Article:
The death toll in the fire at London’s Grenfell Tower rose to 17 on Thursday, with many still believed missing, as a fire chief warned that a full search of the gutted building “could take weeks.”
“I want to be realistic, this could be a long process,” London Fire Brigade Commissioner Dany Cotton told reporters.
Cotton said firefighters were still unable to access outer areas of the upper floors in the 24-storey tower due to safety concerns over possible falling debris or structural collapse.
Speaking alongside Cotton, Metropolitan Police Commander Stuart Cundy said the death toll was expected to climb further.
Thirty-seven people remain in hospital, including 17 in critical condition, Cundy said.
He declined to answer questions on concerns over the safety of the building, after local residents and several experts said recently installed external cladding could have been a major factor in the rapid spread of the fire.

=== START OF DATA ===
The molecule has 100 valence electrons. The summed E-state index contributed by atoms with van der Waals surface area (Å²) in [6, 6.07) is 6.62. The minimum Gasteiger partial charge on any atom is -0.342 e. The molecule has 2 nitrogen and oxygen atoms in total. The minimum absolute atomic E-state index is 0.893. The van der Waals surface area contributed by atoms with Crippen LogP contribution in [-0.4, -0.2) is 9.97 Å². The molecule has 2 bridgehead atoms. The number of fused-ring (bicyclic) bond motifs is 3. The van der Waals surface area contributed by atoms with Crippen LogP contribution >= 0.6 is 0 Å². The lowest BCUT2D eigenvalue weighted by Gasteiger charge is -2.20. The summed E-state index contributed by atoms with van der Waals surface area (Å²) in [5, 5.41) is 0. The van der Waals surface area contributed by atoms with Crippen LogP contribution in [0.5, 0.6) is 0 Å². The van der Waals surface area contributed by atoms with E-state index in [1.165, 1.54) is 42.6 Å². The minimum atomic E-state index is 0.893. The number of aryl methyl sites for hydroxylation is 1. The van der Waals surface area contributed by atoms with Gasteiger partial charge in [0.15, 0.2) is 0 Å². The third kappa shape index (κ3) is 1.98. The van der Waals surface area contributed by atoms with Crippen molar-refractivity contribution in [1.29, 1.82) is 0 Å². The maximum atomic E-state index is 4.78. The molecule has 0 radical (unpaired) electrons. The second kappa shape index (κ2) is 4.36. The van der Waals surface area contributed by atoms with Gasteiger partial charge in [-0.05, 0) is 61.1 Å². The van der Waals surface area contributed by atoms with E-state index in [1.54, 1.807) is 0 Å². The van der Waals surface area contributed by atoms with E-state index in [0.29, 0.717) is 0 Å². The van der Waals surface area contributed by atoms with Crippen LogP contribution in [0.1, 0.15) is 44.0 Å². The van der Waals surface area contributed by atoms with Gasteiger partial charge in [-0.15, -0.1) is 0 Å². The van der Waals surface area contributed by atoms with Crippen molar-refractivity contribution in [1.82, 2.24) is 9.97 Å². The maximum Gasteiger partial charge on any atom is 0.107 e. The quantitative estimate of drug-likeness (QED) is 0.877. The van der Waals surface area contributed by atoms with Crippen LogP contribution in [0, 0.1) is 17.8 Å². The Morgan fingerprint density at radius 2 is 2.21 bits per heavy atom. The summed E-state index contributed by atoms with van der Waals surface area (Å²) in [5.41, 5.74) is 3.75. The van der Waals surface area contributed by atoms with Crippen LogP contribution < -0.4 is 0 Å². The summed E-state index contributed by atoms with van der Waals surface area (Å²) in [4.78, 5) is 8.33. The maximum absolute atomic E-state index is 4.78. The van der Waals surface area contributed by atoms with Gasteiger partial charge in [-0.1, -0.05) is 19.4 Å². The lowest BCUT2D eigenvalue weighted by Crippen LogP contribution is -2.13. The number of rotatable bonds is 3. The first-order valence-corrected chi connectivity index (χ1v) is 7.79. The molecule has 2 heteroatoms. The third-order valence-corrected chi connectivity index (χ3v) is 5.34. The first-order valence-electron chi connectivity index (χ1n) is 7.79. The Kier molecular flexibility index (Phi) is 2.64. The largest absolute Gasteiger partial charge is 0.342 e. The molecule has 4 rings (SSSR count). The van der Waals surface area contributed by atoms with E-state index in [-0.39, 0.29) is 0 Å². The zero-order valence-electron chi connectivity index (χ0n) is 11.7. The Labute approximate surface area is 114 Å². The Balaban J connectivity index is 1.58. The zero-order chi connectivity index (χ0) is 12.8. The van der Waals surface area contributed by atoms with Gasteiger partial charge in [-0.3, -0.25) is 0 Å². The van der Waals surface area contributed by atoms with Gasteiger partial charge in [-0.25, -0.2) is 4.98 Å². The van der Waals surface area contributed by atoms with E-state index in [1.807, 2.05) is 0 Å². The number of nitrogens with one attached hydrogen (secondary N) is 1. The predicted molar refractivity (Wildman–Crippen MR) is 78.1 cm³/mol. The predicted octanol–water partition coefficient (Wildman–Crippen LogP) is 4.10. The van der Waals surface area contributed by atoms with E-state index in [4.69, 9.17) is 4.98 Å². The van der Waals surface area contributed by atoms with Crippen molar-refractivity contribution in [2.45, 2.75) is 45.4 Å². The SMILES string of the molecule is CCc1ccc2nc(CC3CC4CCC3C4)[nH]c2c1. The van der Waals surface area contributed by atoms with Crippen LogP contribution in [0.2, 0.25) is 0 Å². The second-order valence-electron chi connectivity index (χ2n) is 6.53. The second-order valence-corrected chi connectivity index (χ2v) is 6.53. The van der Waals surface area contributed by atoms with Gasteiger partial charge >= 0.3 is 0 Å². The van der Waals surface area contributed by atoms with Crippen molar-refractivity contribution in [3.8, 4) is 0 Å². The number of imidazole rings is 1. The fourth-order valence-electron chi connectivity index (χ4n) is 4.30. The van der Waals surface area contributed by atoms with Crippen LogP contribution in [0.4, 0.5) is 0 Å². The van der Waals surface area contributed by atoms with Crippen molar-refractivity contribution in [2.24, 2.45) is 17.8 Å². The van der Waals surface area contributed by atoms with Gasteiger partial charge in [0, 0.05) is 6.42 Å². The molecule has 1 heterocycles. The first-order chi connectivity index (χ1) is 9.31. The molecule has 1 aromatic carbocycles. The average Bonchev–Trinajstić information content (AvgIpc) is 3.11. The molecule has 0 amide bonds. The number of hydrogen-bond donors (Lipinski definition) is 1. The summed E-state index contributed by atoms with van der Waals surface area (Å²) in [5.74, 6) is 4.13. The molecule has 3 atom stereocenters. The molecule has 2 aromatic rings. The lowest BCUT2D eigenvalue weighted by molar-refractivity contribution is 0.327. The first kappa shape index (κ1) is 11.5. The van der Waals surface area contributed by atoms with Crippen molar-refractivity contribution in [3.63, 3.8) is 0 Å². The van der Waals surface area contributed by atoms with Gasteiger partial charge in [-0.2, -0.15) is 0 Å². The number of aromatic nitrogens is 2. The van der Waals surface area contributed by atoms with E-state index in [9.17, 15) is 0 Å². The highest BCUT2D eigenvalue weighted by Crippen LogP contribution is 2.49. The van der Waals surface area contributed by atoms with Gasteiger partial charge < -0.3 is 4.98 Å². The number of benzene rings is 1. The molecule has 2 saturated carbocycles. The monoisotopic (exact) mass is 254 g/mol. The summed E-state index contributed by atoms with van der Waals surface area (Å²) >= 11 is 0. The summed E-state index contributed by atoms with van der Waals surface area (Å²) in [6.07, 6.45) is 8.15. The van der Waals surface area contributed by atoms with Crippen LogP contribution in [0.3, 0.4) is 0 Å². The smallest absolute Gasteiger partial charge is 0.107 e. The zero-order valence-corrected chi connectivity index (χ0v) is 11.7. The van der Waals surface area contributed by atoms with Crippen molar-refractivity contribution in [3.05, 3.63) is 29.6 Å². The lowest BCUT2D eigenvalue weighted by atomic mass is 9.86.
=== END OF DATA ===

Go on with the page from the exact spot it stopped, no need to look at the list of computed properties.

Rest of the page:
“Our absolute priority for all of us is identifying and locating those that are missing,” Cundy said, adding that safety issues would be examined during a formal investigation.
Cotton told Sky News earlier that the severity and heat of the fire “would mean it is an absolute miracle for anyone to be left alive” in the building.
Sixty firefighters and eight fire engines remain at the scene, according to an earlier statement by the London Fire Brigade.
Prime Minister Theresa May met firefighters and local residents on Thursday near Grenfell Tower. She made no immediate statement, in what was billed as a private visit.
On Wednesday, she said she was “deeply saddened by the tragic loss of life.”
“Her thoughts are with all those affected and the emergency services,” May’s office said in a statement, adding that the would provide help “as necessary.”
Queen Elizabeth II also paid tribute to the emergency services and the local community on Thursday for their response to the fire.
“My thoughts and prayers are with those families who have lost loved ones in the Grenfell Tower fire and the many people who are still critically ill in hospital,” the queen said in a statement.
She said it was “heartening to see the incredible generosity of community volunteers rallying to help those affected by this terrible event.”